While the 1950s were the years of economic normalization and transition from the amenities of World War II, for the West the 1960s were the years of the economic boom, where the first signs of post-war recovery could finally be witnessed, affecting also the population at large. The Keynesian political economy started to create the first positive effects and the internal production of welfare improved. In the United States, GDP growth increased at an annual average rate of 3.7 percent, while GDP per capita rose from 14,091$ in 1961 to 18,323$ in 1969 (World Bank 2010). With economic development a significant rising demand in oil occurred, and with it a remarkable increase in crude oil production and imports. In the United States, the annual crude oil production grew from 2.5 billion barrels in 1960 to 3.3 billion barrels in 1969 (Fig. 1). At the same time, oil imports increased from 371 million barrels in 1960 to 514 million barrels in 1969 (Fig. 2). Despite a substantial increasing demand, oil prices continued to remain artificially low under the threshold of 3.3$ per barrel (see Fig. 4). This was due to, at the time, the small bargaining power of the Arab nations, but also to the difficulties that the Soviet Union had in selling its oil to the West.
The 1960s were also the years of increasing international tensions where the supremacy and hegemony of one superpower over the other (with associated supremacy of economic, political and societal moral order) was at stake. This was the decade of the Vietnam war, of the construction of the Berlin Wall, of the Cuban crisis, of the ‘Race to the Space’, of the assassination of John F. Kennedy, of the Prague Spring as well as of the students’ demonstrations in all the most important US and European universities. As shown in Fig. 4, oil prices remained stable during the entire decade, but, as it will be discussed in the following sections, this was then followed by unforeseeable fluctuations of prices with potentially disruptive consequences.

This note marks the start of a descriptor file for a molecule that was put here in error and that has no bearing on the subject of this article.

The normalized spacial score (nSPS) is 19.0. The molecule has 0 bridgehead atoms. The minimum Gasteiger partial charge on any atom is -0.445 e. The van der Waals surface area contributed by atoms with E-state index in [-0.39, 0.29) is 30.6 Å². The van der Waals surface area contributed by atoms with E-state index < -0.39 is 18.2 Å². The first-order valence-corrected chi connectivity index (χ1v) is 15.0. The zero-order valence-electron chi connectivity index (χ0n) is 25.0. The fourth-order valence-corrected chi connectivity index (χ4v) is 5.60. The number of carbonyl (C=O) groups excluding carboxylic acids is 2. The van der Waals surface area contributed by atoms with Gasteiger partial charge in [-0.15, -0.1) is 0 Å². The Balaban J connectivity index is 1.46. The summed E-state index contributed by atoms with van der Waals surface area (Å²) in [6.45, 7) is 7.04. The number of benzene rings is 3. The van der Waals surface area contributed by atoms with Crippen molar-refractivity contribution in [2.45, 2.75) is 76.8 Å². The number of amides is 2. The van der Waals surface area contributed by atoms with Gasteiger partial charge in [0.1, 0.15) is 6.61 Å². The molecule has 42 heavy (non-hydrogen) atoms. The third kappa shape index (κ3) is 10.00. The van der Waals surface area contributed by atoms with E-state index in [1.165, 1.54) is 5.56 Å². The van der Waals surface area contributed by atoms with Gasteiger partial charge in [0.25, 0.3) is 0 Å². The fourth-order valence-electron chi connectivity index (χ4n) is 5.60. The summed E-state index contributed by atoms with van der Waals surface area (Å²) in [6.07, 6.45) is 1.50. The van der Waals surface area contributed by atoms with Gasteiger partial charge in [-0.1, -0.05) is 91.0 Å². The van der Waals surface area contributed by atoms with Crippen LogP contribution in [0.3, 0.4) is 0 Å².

The 1970s: From Economic Boom to Global Oil Crisis
In the 1970s, the ‘oil revolution’ was already a reality, with rapid industrialization that primarily involved the automobile sector in the West, the heavy industry in the East and the development of the manufacturing sector in the MENA region. Urban development also followed this path with the quickly expanding metropolitan cities suddenly surrounded by an always larger number of roads and highways. During the 1970s, GDP growth continued to increase annually by 3.6 percent in the United States (GDP per capita from 18,542$ from 1971 to 22,840$ in 1979) (World Bank 2010). In 1973, after a decade of sustained economic growth for the West followed by a historical increase in oil utilization for the functioning of the post-war economic system (see Figs. 1 and 2; also Dienes 1983, 276), several tensions in the world energy market emerged. The apex of the ‘oil revolution’ was followed, in fact, by an unprecedented increase in oil prices caused by the Arab-Israeli War (also known as Yom-Kippur War). Crude oil prices skyrocketed from 4.5$ in June 1973 to 12.0$ in December of the same year, decreasing to approximately 9.3$ in January 1974 (see Fig. 5).